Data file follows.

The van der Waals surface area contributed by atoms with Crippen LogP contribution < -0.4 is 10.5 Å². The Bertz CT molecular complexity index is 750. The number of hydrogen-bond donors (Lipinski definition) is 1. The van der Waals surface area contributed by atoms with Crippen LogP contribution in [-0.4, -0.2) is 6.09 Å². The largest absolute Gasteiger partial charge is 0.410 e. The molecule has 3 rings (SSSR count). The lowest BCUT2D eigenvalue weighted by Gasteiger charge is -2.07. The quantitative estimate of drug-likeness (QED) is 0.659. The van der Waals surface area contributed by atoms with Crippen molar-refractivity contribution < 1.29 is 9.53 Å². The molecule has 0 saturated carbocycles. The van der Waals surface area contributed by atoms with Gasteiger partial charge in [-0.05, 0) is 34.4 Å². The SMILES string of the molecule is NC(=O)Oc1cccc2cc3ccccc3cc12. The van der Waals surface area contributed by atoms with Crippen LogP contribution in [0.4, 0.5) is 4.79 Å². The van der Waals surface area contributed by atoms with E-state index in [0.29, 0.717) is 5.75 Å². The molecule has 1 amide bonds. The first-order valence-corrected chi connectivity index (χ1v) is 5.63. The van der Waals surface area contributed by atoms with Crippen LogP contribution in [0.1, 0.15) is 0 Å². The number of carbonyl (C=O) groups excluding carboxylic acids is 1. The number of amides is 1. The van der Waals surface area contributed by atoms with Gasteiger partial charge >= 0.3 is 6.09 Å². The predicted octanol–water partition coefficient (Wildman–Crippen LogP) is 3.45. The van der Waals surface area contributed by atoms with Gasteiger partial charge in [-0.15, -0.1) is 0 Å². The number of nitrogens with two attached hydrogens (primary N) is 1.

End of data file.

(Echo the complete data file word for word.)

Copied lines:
The van der Waals surface area contributed by atoms with Crippen LogP contribution < -0.4 is 10.5 Å². The Bertz CT molecular complexity index is 750. The number of hydrogen-bond donors (Lipinski definition) is 1. The van der Waals surface area contributed by atoms with Crippen LogP contribution in [-0.4, -0.2) is 6.09 Å². The largest absolute Gasteiger partial charge is 0.410 e. The molecule has 3 rings (SSSR count). The lowest BCUT2D eigenvalue weighted by Gasteiger charge is -2.07. The quantitative estimate of drug-likeness (QED) is 0.659. The van der Waals surface area contributed by atoms with Crippen molar-refractivity contribution < 1.29 is 9.53 Å². The molecule has 0 saturated carbocycles. The van der Waals surface area contributed by atoms with Gasteiger partial charge in [-0.05, 0) is 34.4 Å². The SMILES string of the molecule is NC(=O)Oc1cccc2cc3ccccc3cc12. The van der Waals surface area contributed by atoms with Crippen LogP contribution in [0.4, 0.5) is 4.79 Å². The van der Waals surface area contributed by atoms with E-state index in [0.29, 0.717) is 5.75 Å². The molecule has 1 amide bonds. The first-order valence-corrected chi connectivity index (χ1v) is 5.63. The van der Waals surface area contributed by atoms with Crippen LogP contribution in [0.1, 0.15) is 0 Å². The number of carbonyl (C=O) groups excluding carboxylic acids is 1. The number of amides is 1. The van der Waals surface area contributed by atoms with Gasteiger partial charge >= 0.3 is 6.09 Å². The predicted octanol–water partition coefficient (Wildman–Crippen LogP) is 3.45. The van der Waals surface area contributed by atoms with Gasteiger partial charge in [-0.15, -0.1) is 0 Å². The number of nitrogens with two attached hydrogens (primary N) is 1.